The two most common conventions used for naming variables in most of the programming languages out there are camel casing and snake casing.

The question of 'which convention to use in JavaScript' really boils down to the question of 'whether to use camel casing or snake casing in JavaScript'.

Honestly speaking, this is solely a matter of preference. If you like camel casing, go with it. Similarly, if snake casing appeals you, go with it. Whatever you choose, make sure to stick with it — consistency is a must!

In this course, we'll use the camel casing convention to name variables. The reason is extremely simply — it's the convention used throughout JavaScript for function and method names.

Long story short, naming isn't any scientific theory to learn — it's purely an art.

In your journey of programming, you'll be able to come up with extremely effective variable names with:

  1. Experience — the more you code, the better you become at naming.
  2. Lots of trial and error — keep on altering the name of the variable unless and until you think it communicates its purpose in the best way.

Checking for a variable's existence

When working in a dynamic language such as JavaScript, it's extremely useful to have the feature of checking whether a given variable really exists before we use it.

For instance, consider the code below:

Uncaught ReferenceError: x is not defined at <anonymous>:1:13

We log the variable x and get an error thrown back at us. It's simply because there isn't any definition of x anywhere in the code.

The way we check for the existence of a variable is via typeof.

The typeof operator basically returns the type of a given value.

Here's its syntax:

typeof value

value is the value whose type we ought to determine.

When provided with a non-existent variable, typeof returns the string 'undefined'. This return value can be used to determine whether a variable is accessible or not.

That is, we can compare the return value of typeof as applied on a non-existent variable with the string 'undefined' using the non-equality (!==) operator.

The non-equality operator, denoted as !==, compares two values together and determines whether they are not equal to one another. If the given values are not equal, it evaluates down to the Boolean value true, or else to false.

What is a Boolean?

A Boolean is a true or false value that's used most commonly in conditional programming — executing code based on given conditions.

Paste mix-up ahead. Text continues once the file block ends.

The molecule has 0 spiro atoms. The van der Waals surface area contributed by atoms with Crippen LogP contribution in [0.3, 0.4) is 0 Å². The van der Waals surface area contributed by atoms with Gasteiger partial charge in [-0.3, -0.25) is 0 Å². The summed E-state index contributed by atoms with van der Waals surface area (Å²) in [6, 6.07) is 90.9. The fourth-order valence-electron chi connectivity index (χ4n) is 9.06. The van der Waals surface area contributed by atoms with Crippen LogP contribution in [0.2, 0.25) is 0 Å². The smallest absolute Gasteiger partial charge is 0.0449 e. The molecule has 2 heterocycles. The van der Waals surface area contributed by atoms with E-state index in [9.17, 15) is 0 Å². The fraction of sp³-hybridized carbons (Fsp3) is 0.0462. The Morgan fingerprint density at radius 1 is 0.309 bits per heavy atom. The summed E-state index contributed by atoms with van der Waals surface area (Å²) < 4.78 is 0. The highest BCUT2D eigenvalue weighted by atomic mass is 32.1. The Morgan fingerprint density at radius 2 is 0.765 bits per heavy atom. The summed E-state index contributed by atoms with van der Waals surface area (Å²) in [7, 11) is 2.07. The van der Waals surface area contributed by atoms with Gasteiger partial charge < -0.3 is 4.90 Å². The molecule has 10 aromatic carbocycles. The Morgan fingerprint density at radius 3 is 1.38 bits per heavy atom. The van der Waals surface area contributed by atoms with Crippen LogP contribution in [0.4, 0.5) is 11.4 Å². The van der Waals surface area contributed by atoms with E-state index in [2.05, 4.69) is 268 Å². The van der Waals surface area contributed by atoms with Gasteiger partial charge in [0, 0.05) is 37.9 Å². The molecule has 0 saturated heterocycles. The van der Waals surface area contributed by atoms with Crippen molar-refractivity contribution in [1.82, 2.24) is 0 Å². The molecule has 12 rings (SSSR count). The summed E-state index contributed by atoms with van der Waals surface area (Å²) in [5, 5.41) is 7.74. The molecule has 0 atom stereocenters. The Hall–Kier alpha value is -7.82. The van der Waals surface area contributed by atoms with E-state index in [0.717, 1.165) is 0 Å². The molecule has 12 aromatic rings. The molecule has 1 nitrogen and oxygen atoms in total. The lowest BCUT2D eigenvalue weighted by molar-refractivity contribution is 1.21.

The name 'Boolean' is in honour of the prolific English mathematician George Boole who's generally considered as the father of symbolic logic.

In JavaScript, the two literal Boolean values are true and false. In the code below, we create two Boolean variables:

var isRaining = false;
var authenticated = true;

As we shall see later in the JavaScript Conditions — Booleans chapter, these values are used in executing code conditionally.

For example, consider the code below:

var x = 10;
console.log(typeof x !== 'undefined');

console.log(typeof y !== 'undefined');
true false

Here we define a variable x and then check whether it exists or not by comparing typeof x with 'undefined' for equality. Since x exists, we get true output by the first log statement. However, since there is no such variable as y, the second log statement outputs false.

One thing to note here is that typeof deals with a non-existent variable specially. That is, in a normal expression, if we refer to a non-existent variable, JavaScript throws an error. However, in typeof, doing the same doesn't lead to any errors whatsoever. This is because the internal engine is configured to treat non-existent variables differently when used in a typeof expression.

Moving on, one extremely important thing to keep in mind while performing such a variable existence check is that typeof returns 'undefined' even for a variable that's declared but not assigned a value.

This can be seen as follows:

console.log(typeof x !== 'undefined');

var y;
console.log(typeof y !== 'undefined');
false false

For us, this means that if we get 'undefined' returned by typeof while inspecting a given variable, we can NOT be 100% sure that the variable doesn't exist.

However, at least we can safely assume that the variable isn't of use to us (either because it's non-existent or not assigned a value) and hence not proceed with consuming its value for any purpose in our program.

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Variable hoisting

Once JavaScript code is parsed and ready to be executed, first all of the variable declarations are put into action before executing any other statement in the code.

This is formally known as hoisting.

Executing all variable declaration statements before any other statement in JavaScript is referred to as variable hoisting.

In practice, hoisting just seems to bring all variable declaration statements to the top-most location of wherever they are defined.

In reality, however, there isn't anything such as 'bringing the variable declarations up' — it's just an analogy drawn to help the developer understand what essentially is happening.

Due to the effects of hoisting, a variable can be assigned a value in source code way long before it's actually declared via the var keyword.

Although no one would ever want to do this, it's a feature to be aware of so that we don't mistakenly write code that executes contrary to how we expect it to.

For instance, consider the following code:

str = 'Hoisting';

var str;

Despite the fact that we are assigning to the variable str in line 1 before it's actually declared in line 3, this code doesn't flag any errors whatsoever (even though it should've).

That's because during execution, it's the same as the following code:

var str;

str = 'Hoisting';

This is due to the effect of str's declaration hoisted before running any other code.

Keep in mind that JavaScript only hoists variable declarations, not the values assigned to the variables within the declaration statements.

For example, consider the following code:

var str = "Hoisting";

console.log(str + ' ' + str2);

var str2 = 'is great!';
Hoisting undefined

Only the declaration of str2 (in line 5) over here is hoisted, not the assignment.

Likewise, before executing the console.log() statement, str2 has the value undefined, which gets converted to the string 'undefined' when concatenated with str + ' ' on line 3.